The film opens at Inchtuthill in 117, where the Romans have established a fort. It’s true that the Romans established a fort at Inchtuthill in Scotland, on the banks of the Tay River, in the early 80s AD, but the fort was abandoned and entirely dismantled less than half a decade later. A prologue text tells us that the Picts of northern Britain are waging a guerilla war against the Romans, who are unable to defeat them, resulting in a stalemate. The fort is attacked by Picts, who use flaming arrows without having to actually light them, and everyone is slaughtered, except the main character, Quintus Dias (Michael Fassbender), who is taken prisoner and presented to Gorlacon (Ulrich Thomsen), the Pictish king.

Fassbender as Quintus

Fassbender as Quintus

Back at York, the Roman governor, Julius Agricola (a genuine Roman governor, but one whose term in office ended in 85 AD) orders the 9th Legion into the north to fight the Picts. Their general, Titus Flavius Virilus (Dominic West) doesn’t want to go until Agricola introduces him to Etain (Olga Kurylenko), a mute female tracker from the Brigantes tribe. She’s good enough to help them locate Gorlacon’s forces. On the way, they run into Quintus, who has escaped from captivity.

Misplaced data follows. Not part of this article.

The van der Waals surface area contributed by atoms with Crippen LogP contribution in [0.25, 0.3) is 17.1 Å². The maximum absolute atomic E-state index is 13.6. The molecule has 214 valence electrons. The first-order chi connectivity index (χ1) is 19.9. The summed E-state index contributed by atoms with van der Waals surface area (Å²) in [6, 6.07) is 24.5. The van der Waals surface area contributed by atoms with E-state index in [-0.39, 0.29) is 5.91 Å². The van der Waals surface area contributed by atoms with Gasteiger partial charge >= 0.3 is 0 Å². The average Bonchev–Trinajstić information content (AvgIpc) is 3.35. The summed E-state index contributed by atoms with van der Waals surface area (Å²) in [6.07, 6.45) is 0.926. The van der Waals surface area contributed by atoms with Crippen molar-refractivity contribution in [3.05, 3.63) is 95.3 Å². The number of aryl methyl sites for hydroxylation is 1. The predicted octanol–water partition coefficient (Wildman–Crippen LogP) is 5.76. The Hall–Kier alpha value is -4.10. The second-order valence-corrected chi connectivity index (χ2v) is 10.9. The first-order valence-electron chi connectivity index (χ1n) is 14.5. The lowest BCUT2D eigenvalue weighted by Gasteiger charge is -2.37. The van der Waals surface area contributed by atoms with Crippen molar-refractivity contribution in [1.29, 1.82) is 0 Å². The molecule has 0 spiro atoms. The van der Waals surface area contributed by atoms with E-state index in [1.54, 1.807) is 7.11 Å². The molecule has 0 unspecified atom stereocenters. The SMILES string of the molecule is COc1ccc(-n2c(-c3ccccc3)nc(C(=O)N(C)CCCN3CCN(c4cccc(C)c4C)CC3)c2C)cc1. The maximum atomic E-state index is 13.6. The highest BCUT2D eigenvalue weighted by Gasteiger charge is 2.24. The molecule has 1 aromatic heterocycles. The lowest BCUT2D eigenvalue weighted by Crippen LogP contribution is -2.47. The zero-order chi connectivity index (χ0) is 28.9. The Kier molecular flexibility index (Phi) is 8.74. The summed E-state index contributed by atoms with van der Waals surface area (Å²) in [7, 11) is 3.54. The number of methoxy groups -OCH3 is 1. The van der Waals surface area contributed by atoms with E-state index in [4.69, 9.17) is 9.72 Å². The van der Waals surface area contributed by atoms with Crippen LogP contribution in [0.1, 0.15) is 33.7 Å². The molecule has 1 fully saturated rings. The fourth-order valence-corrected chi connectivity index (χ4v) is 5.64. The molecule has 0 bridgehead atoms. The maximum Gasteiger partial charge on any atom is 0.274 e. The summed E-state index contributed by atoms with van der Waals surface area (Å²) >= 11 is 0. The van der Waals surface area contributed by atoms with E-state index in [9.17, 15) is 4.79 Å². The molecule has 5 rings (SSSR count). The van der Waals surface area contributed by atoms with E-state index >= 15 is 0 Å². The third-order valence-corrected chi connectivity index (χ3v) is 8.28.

Unfortunately for them, Etain is actually working for Gorlacon and leads the Roman legion into an ambush in which the Picts roll huge flaming boulders down on them to break their formation and then run in and slaughter the whole legion. They capture Titus, but Quintus and a half-dozen other men survive (including the legionary cook).

Quintus decides to rescue Titus, at which point the thus-far incompetent soldiers turn into a Roman version of Seal Team Six, capable of sneaking up on guards and killing them silently (including the cook–apparently Roman cooks get special forces training). But the rescue goes horribly wrong; they are unable to get Titus free from his chains, and he orders them to abandon him and return to York. But one of them has killed Gorlacon’s young son, so the Pictish chieftain sends Etain and a band of Picts to track them down and behead them all and the film turns into a ‘unit behind enemy lines’ story that is almost entirely predictable in its resolution.